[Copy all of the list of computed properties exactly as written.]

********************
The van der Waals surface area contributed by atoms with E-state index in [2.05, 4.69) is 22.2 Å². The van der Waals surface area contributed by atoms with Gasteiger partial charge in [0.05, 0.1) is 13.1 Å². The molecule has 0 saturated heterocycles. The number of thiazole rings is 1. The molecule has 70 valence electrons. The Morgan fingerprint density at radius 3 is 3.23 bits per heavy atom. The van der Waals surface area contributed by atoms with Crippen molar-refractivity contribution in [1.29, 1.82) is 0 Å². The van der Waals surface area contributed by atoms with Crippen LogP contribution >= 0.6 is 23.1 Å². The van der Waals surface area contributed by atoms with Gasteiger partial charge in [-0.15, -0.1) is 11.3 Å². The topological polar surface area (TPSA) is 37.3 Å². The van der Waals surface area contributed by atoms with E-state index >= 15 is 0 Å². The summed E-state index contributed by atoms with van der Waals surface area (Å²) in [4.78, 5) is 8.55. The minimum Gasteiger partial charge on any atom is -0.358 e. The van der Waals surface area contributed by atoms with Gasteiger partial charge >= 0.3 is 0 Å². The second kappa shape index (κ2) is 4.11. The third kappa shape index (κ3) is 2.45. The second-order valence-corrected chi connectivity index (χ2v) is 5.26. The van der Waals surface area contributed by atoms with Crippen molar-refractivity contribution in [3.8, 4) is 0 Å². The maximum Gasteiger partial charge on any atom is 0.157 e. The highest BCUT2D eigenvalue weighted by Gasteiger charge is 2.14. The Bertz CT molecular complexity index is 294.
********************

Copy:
The van der Waals surface area contributed by atoms with E-state index in [2.05, 4.69) is 22.2 Å². The van der Waals surface area contributed by atoms with Gasteiger partial charge in [0.05, 0.1) is 13.1 Å². The molecule has 0 saturated heterocycles. The number of thiazole rings is 1. The molecule has 70 valence electrons. The Morgan fingerprint density at radius 3 is 3.23 bits per heavy atom. The van der Waals surface area contributed by atoms with Crippen molar-refractivity contribution in [1.29, 1.82) is 0 Å². The van der Waals surface area contributed by atoms with Crippen LogP contribution >= 0.6 is 23.1 Å². The van der Waals surface area contributed by atoms with Gasteiger partial charge in [-0.15, -0.1) is 11.3 Å². The topological polar surface area (TPSA) is 37.3 Å². The van der Waals surface area contributed by atoms with E-state index >= 15 is 0 Å². The summed E-state index contributed by atoms with van der Waals surface area (Å²) in [4.78, 5) is 8.55. The minimum Gasteiger partial charge on any atom is -0.358 e. The van der Waals surface area contributed by atoms with Gasteiger partial charge >= 0.3 is 0 Å². The second kappa shape index (κ2) is 4.11. The third kappa shape index (κ3) is 2.45. The second-order valence-corrected chi connectivity index (χ2v) is 5.26. The van der Waals surface area contributed by atoms with Crippen molar-refractivity contribution in [3.8, 4) is 0 Å². The maximum Gasteiger partial charge on any atom is 0.157 e. The highest BCUT2D eigenvalue weighted by Gasteiger charge is 2.14. The Bertz CT molecular complexity index is 294.